]>PLB34432S03702693(19)30094210.1016/j.physletb.2018.12.070The AuthorsPhenomenologyFig. 1The neutralino (bino–bino) diagram to generate electron g − 2. The 1–3 flavor violation in left and righthanded slepton masses can break the lepton mass scaling of g − 2 in Eq. (3).Fig. 1Fig. 2The plot with δLR mass insertion. δLL,RR13 and δLR13,31 are generated randomly. The mass parameters are fixed as mL = mR = 450 GeV, M1 = 310 GeV, M2 = 350 GeV, μ = 450 GeV for tanβ=40 to realize the central value of muon g − 2.Fig. 2Fig. 3Contour plot of log10Br(τ→eγ) on the M2–μ plane. We fix the parameters as M1 = −220 GeV, mL = mR = 300 GeV, tanβ=40, Aτ = −3 TeV, and δLL,RR13=0.1.Fig. 3Table 1The mass spectrum for gaugino masses, M1, M2, Higgsino mass μ, SUSY breaking left and righthanded slepton masses, mL, mR, and ratio of the Higgs vacuum expectation values, tanβ=vu/vd, in the scenarios given in the text. The electron g − 2 is adjusted to the central values by assuming δLL13=δRR13, and τ → eγ is canceled by the freedom of δLR13,31. The selectron and sneutrino masses are split due to these offdiagonal elements. We note that the mass eigenstates of the selectron (stau) contain stau (selectron) of the current basis at O(10)%. We choose Aτ = 0.Table 1Scenario 1Scenario 2Scenario 3Scenario 4
M1310420220150
M2350260800300
μ450250230620
mL = mR450530300540
tanβ40304045

mχ˜10301197192149
mχ˜20332257235293
mχ˜30455312254625
mχ˜40482428809632

mχ˜1+327202227293
mχ˜2+480320809634

me˜1,2429, 461510, 543288, 312517, 548
mμ˜1,2450, 454531, 533302, 305539, 544
mτ˜1,2406, 507493, 578266, 343487, 608
mν˜417, 445, 472499, 526, 552271, 293, 314506, 536, 564

Δaμ × 1092.82.72.92.4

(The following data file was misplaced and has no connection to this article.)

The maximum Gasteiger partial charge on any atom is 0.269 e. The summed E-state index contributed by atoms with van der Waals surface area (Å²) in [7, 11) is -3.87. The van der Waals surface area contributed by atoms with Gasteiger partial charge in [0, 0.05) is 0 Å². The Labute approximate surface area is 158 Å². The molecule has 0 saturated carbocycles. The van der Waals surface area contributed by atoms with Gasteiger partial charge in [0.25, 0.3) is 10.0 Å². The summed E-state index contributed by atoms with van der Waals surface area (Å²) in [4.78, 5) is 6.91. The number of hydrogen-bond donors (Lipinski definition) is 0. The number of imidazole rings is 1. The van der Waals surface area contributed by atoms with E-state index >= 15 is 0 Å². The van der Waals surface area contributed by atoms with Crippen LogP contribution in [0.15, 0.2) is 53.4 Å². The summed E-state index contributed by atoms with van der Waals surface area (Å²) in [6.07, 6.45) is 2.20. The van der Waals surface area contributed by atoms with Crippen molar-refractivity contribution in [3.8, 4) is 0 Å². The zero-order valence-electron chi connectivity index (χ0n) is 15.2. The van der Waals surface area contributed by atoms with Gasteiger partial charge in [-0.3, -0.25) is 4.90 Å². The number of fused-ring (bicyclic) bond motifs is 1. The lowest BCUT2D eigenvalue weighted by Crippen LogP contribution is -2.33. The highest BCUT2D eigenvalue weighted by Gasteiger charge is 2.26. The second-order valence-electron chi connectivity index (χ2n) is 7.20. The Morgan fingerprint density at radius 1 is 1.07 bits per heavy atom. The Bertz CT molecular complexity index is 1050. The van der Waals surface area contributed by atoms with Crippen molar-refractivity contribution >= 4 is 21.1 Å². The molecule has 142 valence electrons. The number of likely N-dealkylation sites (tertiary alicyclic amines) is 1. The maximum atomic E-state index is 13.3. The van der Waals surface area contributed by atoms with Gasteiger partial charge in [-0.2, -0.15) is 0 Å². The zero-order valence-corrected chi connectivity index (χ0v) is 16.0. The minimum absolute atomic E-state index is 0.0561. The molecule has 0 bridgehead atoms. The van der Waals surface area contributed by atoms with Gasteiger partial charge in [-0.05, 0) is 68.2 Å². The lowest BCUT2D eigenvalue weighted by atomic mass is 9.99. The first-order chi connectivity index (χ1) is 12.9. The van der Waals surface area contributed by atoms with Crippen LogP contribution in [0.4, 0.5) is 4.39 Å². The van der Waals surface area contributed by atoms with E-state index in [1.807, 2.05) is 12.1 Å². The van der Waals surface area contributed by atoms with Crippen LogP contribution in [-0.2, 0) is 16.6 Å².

Electron g − 2 with flavor violation in MSSMBhaskarDuttaaYukihiroMimurab⁎mimura@riko.shimaneu.ac.jpaDepartment of Physics, Texas A&M University, College Station, TX 778434242, USADepartment of PhysicsTexas A&M UniversityCollege StationTX778434242USAbInstitute of Science and Engineering, Shimane University, Matsue 6908504, JapanInstitute of Science and EngineeringShimane UniversityMatsue6908504Japan⁎Corresponding author.Editor: J. HisanoAbstractThe muon g−2 anomaly is a longstanding discrepancy from its standard model prediction. The recent improved measurement of the fine structure constant makes the electron g−2 anomaly very interesting for both sign and magnitude in comparison to the muon g−2 anomaly. In order to explain both muon and electron g−2 anomalies, we introduce flavor violation in the minimal supersymmetric standard model (MSSM) as a low energy theory. The lepton flavor violating process τ→eγ is one of the major constraints to explain both g−2 anomalies simultaneously emerging from flavor violating terms. We show various mass spectra of sleptons, neutralinos, and charginos, consistent with the LHC results, to explain both anomalies after satisfying the flavor violation constraint.KeywordsAnomalous magnetic momentSupersymmetryLepton flavor violation1IntroductionThe anomalous magnetic moment (g−2) of muon is one of the longstanding deviations from its standard model (SM) prediction. The discrepancy between the experiment [1,2] and the SM prediction [3,4] of aμ=(g−2)μ/2 is more than 3.5σ:(1)Δaμ=(2.74±0.73)×10−9. The SM prediction is smaller than the experimental measurement. There will be new measurements of aμ at Fermilab very soon and at JPARC. The theory prediction is expected to have a better accuracy.On the other hand, the electron g−2 has been consistent [5,6] with the measurement. However, a recent precise measurement of the fine structure constant [7] has changed the situation, which leads to a 2.4σ discrepancy in the electron g−2 [8](2)Δae=(−8.7±3.6)×10−13. The SM prediction is larger than the experimental measurement in this case, and the sign is opposite. Without any flavor violation in the lepton sector, the anomalous magnetic moments of electron and muon obey the lepton mass scaling as(3)Δae/Δaμ=me2/mμ2≃2.4×10−5, even if there is an effect from the physics beyond SM. In that sense, both sign and magnitude have discrepancies. The theoretical implication has been studied on this issue [8–10].The minimal supersymmetric (SUSY) standard model (MSSM) is one of the promising candidates of the models beyond SM. However the SUSY particles have not yet been observed at the LHC. Based on the recent results, the colored SUSY particles, e.g., squarks (q˜), gluinos (g˜) are heavier than 1.6–2 TeV [11,12]. However the constraints on the noncolored sparticles, e.g., sleptons (ℓ˜), charginos (χ˜+), neutralinos (χ˜0) etc. are not very good [13,14] and a lot parameter space is available in the mass range 100 GeV to 1 TeV for these particles. This mass range is very important for these particles to contribute to the g−2 calculations.The muon g−2 anomaly has been studied in the context of MSSM [15–23]. In MSSM, there can be a loop diagram in which a slepton and a chargino (neutralino) propagate, and it can explain the muon g−2 anomaly provided the sleptons and chargino (neutralino) are adequately light, say less than a TeV. The LHC constraints are discussed in [20] and it was shown that a large region of parameter space is still available and a sizable parameter space will still be available even after the LHC acquires 3000 fb−1 of luminosity.However, even if the central value of muon g−2 can be explained by the sparticle loop diagrams, the electron g−2 contribution only provides Δae≃6.5×10−14 if there is no flavor violation. In this paper, we consider the MSSM with flavor violation as a weak scale theory. We show that the major constraint to reproduce the central value of the electron g−2 is τ→eγ, and we study if g−2 anomalies of muon and electron can both be accommodated after satisfying the τ→eγ constraint. The mass spectrum to reproduce the electron g−2 depends on the choice of flavor violation, and the slepton masses need to be adequately light. In this work we will use the masses of sleptons, charginos, and neutralinos allowed by the LHC results to explain the electron and muon g−2 anomalies.This paper is organized as follows. In section 2, we discuss the possible explanations of the electron g−2 anomaly in the context of the MSSM and associated flavor violations. In section 3, we describe our numerical fit of both electron and muon g−2 anomalies satisfying the LHC and the flavor violation constraints and section 4 contains our conclusion.2Electron g−2 and flavor violationIn the MSSM, the chargino loop diagram with Higgsino–wino propagation (H˜–W˜) gives the dominant contribution to the anomalous magnetic moment, g−2, using a simple mass spectrum with gaugino mass unification. In addition to the Higgsino–wino propagator, there is also a contribution from the neutralino diagram with bino–bino propagator (B˜–B˜). For the Higgsino–wino (and Higgsino–bino) contribution, the Higgsino vertex contains the Yukawa coupling of muon/electron, while for the bino–bino contribution, the left–right smuon/selectron mixing contains the muon/electron mass. As a result, if there is no flavor violation, the amplitude is proportional to the muon/electron mass in any diagrams and the lepton mass scaling in Eq. (3) is observed for g−2.We introduce the 1–3 flavor violation in the slepton mass matrices to break the lepton mass scaling. The lepton flavor violating decay μ→eγ process has a strict experimental bound, and we do not introduce any 1–2 flavor violation. The coexistence of the 1–3 and 2–3 flavor violations can induce μ→eγ, and thus we introduce only 1–3 flavor violation. Under this assumption, the muon g−2 is generated from the diagonal elements in the slepton masses (without any flavor change) by chargino and neutralino loop diagrams. On the other hand, if there are both left and righthanded 1–3 flavor violation, the neutralino loop diagram for electron g−2 can contain the τ mass instead of the electron mass as shown in Fig. 1, and thus the lepton mass scaling can be violated.Using the conventional mass insertion parametrization,(4)δLL13=(mℓ˜2)LL13mℓ˜2,δRR13=(mℓ˜2)RR13mℓ˜2,δLR13=(mℓ˜2)LR13mℓ˜2, where mℓ˜2 is an average slepton mass, one can express the contribution to the electron g−2 via the B˜–B˜ diagram as(5)(δLL13δLR31+δLR13δRR31)+δLL13δLR33δRR31, where δLR33=(Aτ−μtanβ)mτ/mℓ˜2. We note that δRL31=(δLR13)⁎, δLL31=(δLL13)⁎, etc. are satisfied due to the hermiticity of the slepton mass matrix.11Since the experimental bound of the electron electric dipole moment (eEDM) is quite severe, we assume that all the elements in the slepton mass matrix are real (as we will comment later). One can find that the lepton mass scaling can be violated with and without δLR13,31 flavor violation (induced by the scalar trilinear coupling A which is not proportional to the charged lepton Yukawa matrix). By choosing the signs of the offdiagonal elements, one can obtain the opposite sign of Δae compared to Δaμ. The magnitude of the electron g−2 discrepancy, Δae, is about 10 times larger compared to the one which is expected from Δae≃me2/mμ2Δaμ by the lepton mass scaling. If the bino–bino contribution saturates the muon g−2, one estimates that δLL13δRR31∼10me/mτ∼0.052 can realize the magnitude of electron g−2. Usually, the bino–bino contribution is subdominant to muon g−2, and we need larger flavor violation to obtain the central value of electron g−2, but one can expect that δLL,RR13∼O(0.1) can reproduce the electron g−2.The Br(τ→eγ) [24] provides a constraint to achieve the central value of the electron g−2 by the flavor violation:(6)Br(τ→eγ)<3.3×10−8. In other words, τ→eγ may be observed soon (but τ→μγ will not) if this realization of the electron g−2 is true.The τ→eγ amplitudes can be expressed by the mass insertion method as follows:1.τL→eRγ(7)(δLR31+δLR33δRR31)AB˜−B˜+δRR31AH˜−B˜L.2.τR→eLγ(8)(δRL31+δRL33δLL31)AB˜−B˜+δLL31AH˜−W˜(B˜)R. If the LR flavor violation is turned on, the δLR31,13 can tune the amplitudes to satisfy the experimental bound of τ→eγ. When the muon g−2 anomaly is satisfied (for gaugino and Higgsino masses: M1,M2,μ>0), one can obtain negative Δae by choosing the signs of the offdiagonal elements as(9)δLL13:±,δLR13:∓,δRR31:±,δLR31:∓.Even without any LR flavor violation, negative Δae can be generated by δLL13δRR31≠0. In this case, however, the contributions to the τ→eγ amplitude have to be canceled between bino–bino diagram and Higgsino–wino (bino) diagrams, and thus the SUSY mass spectrum is constrained. The bino–bino contribution to the amplitudes for both τL→eRγ and τR→eLγ behaves as(10)AB˜−B˜∝αYM1μmℓ˜L2mℓ˜R2fN(mℓ˜L,mℓ˜R,M1), where fN stands for a loop correction for neutralino diagram. The Higgsino–bino contribution to τL→eRγ amplitudes behaves as(11)AH˜−B˜L∝−αYM1μfN(M1,μ,mℓ˜R), and the behavior of the Higgsino–wino (bino) contribution to τR→eRγ amplitudes can be roughly written as(12)AH˜−W˜(B˜)R∝α2M2μfC(M2,μ,mν˜)−α22M2μfN(M2,μ,mℓ˜L)+αY2M1μfN(M1,μ,mℓ˜L), where fC stands for a loop function for chargino diagram. We find that M1/M2<0 is needed (where M1 and M2 are bino and wino masses) and sleptons need to be enough light to satisfy the experimental bound of τ→eγ and to obtain the large magnitudes of Δae. The opposite signs of Δae compared to Δaμ can be obtained by δLL13δRR31>0.3Numerical worksIn this section, we show our numerical calculations of g−2 of muon and electron. In the previous section, in order to illustrate the qualitative feature, we have used the mass insertion approximation, but here, we calculate the ℓ¯iσμνℓjFμν operator without using the mass insertion approximation.First, we show the case where LR flavor violation is turned on. As we have explained, the τ→eγ amplitudes can be canceled by choosing the LR offdiagonal elements in this case. As long as the muon g−2 anomaly is satisfied, the mass spectrum does not get further constrained in order to obtain the electron g−2 anomaly, since the electron g−2 can be adjusted by choosing the 1–3 offdiagonal elements of the slepton mass matrices. In this case, therefore, if the mass spectrum, which can reproduce the muon g−2, can satisfy the collider bounds, the electron g−2 can be also reproduced without contradicting the experimental bounds in principle. Since the main contribution to the electron g−2 emerges from the bino–bino diagram, a heavier Higgsino mass μ and lighter sleptons and bino can reproduce the electron g−2 by smaller flavor violation. Fig. 2 shows the plots created by randomly generated δLR13,31 and δLL,RR13 for a fixed mass spectrum which can satisfy the muon g−2, and one finds that the central value of the electron g−2 can be obtained satisfying the experimental bound of τ→eγ.Since we need to satisfy the g−2 of muon using the sparticles allowed by the LHC constraint, let us discuss the LHC constraints on the noncolored sparticle masses [13,14] and the parameter space which is still allowed. We assume that the lightest neutralino is the lightest SUSY particle.1.We first discuss the slepton masses. The selectron and smuon masses do not have any constraint if the mass difference between the lightest neutralino and the selectron mass is ≤60 GeV. Also, if the lightest neutralino mass is above 300 GeV then there is no constraint on the selectron and smuon masses. The stau masses do not have any constraint from the LHC yet.2.It is also interesting to note that if the lightest neutralino mass is above 300 GeV then there is no constraint on the nexttolightest neutralino and chargino masses provided the selectron and smuon masses are heavier than these particle masses.3.If the lightest and nexttolightest neutralinos and chargino are primary Higgsino then the maximum constraint on this mass scale is 150–200 GeV.4.In addition to the above straightforward scenarios, many other scenarios could be available by investigating the branching ratios (BR) of the heavy neutralinos and charginos into various final states, e.g., W,Z,h,τ,e,μ,ν plus χ˜01. The constraints shown by CMS are ATLAS mostly use BR=1 for each of these final states.Following these prescriptions, we are showing 4 points which are not ruled out by the LHC data in Table 1. The lightest neutralino are chosen to be Higgsino, wino–Higgsino, bino–Higgsino or bino types to show different possibilities.•Scenario 1:All the heavier neutralinos or charginos dominantly decay via W, Z, τ+χ˜10. LHC constraints are satisfied since the lightest neutralino mass, mχ˜10, is 300 GeV. There exists no constraint on the selectron, smuon masses since mχ˜10 is 300 GeV and all the LHC constraints are satisfied.•Scenario 2:The lightest neutralino and the lightest chargino are within 10 GeV and they are around 200 GeV. The lightest chargino and the neutralino masses are required to be above 160 GeV in such a degenerate case [25,26]. Two other neutralinos and the heaviest charginos are within 120 GeV of the lightest neutralino and they decay dominantly via W, Z,h+χ˜10. In such final states the mass difference between the heavier neutralino/chargino and the lightest neutralino needs to be at least 200 GeV for mχ˜10∼200 GeV in order to have any constraint from the LHC. The lightest neutralino is wino–Higgsino type. The heaviest neutralino is more than 95% bino, which would make it hard to be produced at the LHC. There is no constraint on the selectron and smuon masses above 500 GeV for mχ˜10∼200 GeV. All the LHC constraints are satisfied for this scenario.•Scenario 3:Three lighter neutralinos and the lightest chargino are within 60 GeV and the lightest neutralino is bino–Higgsino type. These heavier particles decay into the lightest neutralino via W⁎,Z⁎ and there exists no constraint on these particles since for a lightest neutralino around 200 GeV, the mass difference is needed to be at least 200 GeV for W,Z final sates to have constraints from the LHC. The heaviest neutralino and the chargino are winotype with mass around 800 GeV. The heaviest neutralino decays into νLν˜L (36%), ττ˜ (12%), lLl˜L (24%) where l=e,μ and ν˜L decays mostly into W⁎+χ˜10+τ and χ˜10+ν and the heavy chargino decays into lLνL+χ˜10 (35%), τν+χ˜10 (10%) and others. One can find that the lllν final state crosssection is around 0.02 fb which is quite small compared to the crosssection (∼ 1 fb) that can be constrained for this final state for a 800 GeV χ˜40,χ˜2± with ml˜=0.05mχ˜10+0.95mχ˜2± and a 200 GeV χ20 [27]. The χ˜40,χ˜2± masses are too large to be constrained by any other final state. The selectron and smuon masses do not have constraint for masses up to 330 GeV for mχ˜10∼200 GeV. The scenario 3, therefore, cannot be constrained by the LHC results so far.•Scenario 4:The selectron and smuon masses are heavier than the two lighter neutralino and the lightest chargino masses. The final states of the χ˜20/χ˜1± will be dominated by W, Z and there exists no constraint on these masses up to 300 GeV for mχ˜10∼150 GeV. The heavier neutralinos and charginos are primarily Higgsinos in such a scenario and they decay via W,Z,h. Their masses are heavier than 600 GeV which leads to no constraint from the LHC. There is no constraint on the selectron and smuon masses above 500 GeV for mχ˜10∼200 GeV. The LHC constraints do not apply to this scenarioLet us now present the case of LR mixing is 0. In the case where LR flavor violation is absent, the mass spectrum is constrained to satisfy the τ→eγ bound. Fig. 3 shows the contour plot of Br(τ→eγ) fixing bino mass M1 and slepton masses, mL and mR. As we have mentioned, M1/M2 has to be negative to cancel the amplitudes of τ→eγ. Since the chargino contribution dominates the muon g−2 in the region where τ→eγ is suppressed, the smaller M2 and μ can generate larger muon g−2. On the other hand, the magnitude of the electron g−2 is dominated by the bino–bino diagram, and it can be larger for larger μ and larger flavor violation. When we choose the flavor violation to reach the central value of electron g−2 and select the mass spectrum to cancel τ→eγ amplitudes, we find that it is not easy to reach the central value of muon g−2 (as far as the smuon mass is the same as the average of selectron and stau masses), but one can find a solution to achieve the 1σ range of the muon g−2. From the cancellation of τL→eRγ amplitude between Eqs. (10) and (11), we need M1μ∼mℓ˜2 naively. If Aterm coefficient is large, the Higgsino mass can be lowered to cancel the τL→eRγ amplitude and enlarge muon g−2. (A large Aterm coefficient can lead the existence of charge breaking global minimum, but it can be avoided if the CP odd Higgs mass is adequately heavy (roughly more than Aτ/3) in this case.) In the example given in Fig. 3, we obtain Δaμ=2.3×10−9 at M2=800 GeV and μ=230 GeV, and the electron g−2 can reach the central value, Δae=−8.7×10−13, satisfying the τ→eγ bound.We show one typical benchmark point for the chargino, neutralino, and slepton spectrum which can satisfy the τ→eγ bound and reach the 1σ range of g−2:(13)M1=−220GeV,M2=800GeV,μ=230GeV,mL=mR=300GeV,tanβ=40, and Aτ=−3 TeV, in the convention that the LR component of slepton mass matrix is (Aτ−μtanβ)mτ. The mass spectrum is(14)mχ˜1,2,3,40=197,226,258,809GeV,mχ˜1,2+=227,809GeV,(15)me˜1,2=289,317GeV,mμ˜1,2=301,305GeV,mτ˜1,2=250,349GeV,(16)mν˜=265,293,319GeV. This scenario is similar to scenario 3 described above and therefore is not constrained by any LHC data.We note that the electron mass is modified by finite loop correction at O(10)% when the central value of the electron g−2 is reproduced.Before concluding this section, we note on the bounds of electron EDM [28]:(17)de<1.1×10−29e⋅cm. Both g−2 and EDM of electron is generated by the e¯LσμνFμνeR operator, and thus, if the SUSY contribution saturates the deviation from the SM prediction of g−2, we obtain(18)deSUSY=e2meaeSUSYtanϕ≃2×10−11Δaetanϕe⋅cm, where ϕ is a phase of the amplitude. We usually suppose that the gaugino, Higgsino mass and the (diagonal elements of) scalar trilinear coupling matrix are real to satisfy the electron and neutron EDM bounds. The phases of the offdiagonal elements also need to be almost real, and the bound of the phases is(19)argδLL,RR,LR,RL13<O(10−6). If the phases are aligned as(20)argδLL13=argδRR13=argδLR13=argδRL13, the phases are unphysical since they can be removed by field redefinition, and the electron EDM vanishes.4ConclusionIn conclusion, we have investigated the recently reported more than 2σ electron g−2 anomaly. The discrepancy between the SM prediction and the experimental measurement for the electron case has opposite sign compared to the muon g−2 case where the anomaly is more than 3σ. Further, the ratio of the measured muon and electron anomalies is about 10 times less than that predicted by the lepton mass scaling mμ2/me2. One requires flavor violation in the leptonic sector to induce such a breakdown of the scaling.In this work we showed that it is possible to explain electron and muon g−2 anomalies simultaneously in the MSSM using the parameter space which is allowed by the LHC data. The satisfaction of the g−2 anomalies require noncolored particles, such as selectrons, smuons, staus, neutralinos and charginos, and the LHC constraints on these particles allow sufficient parameter space for masses between 100 GeV–1 TeV. 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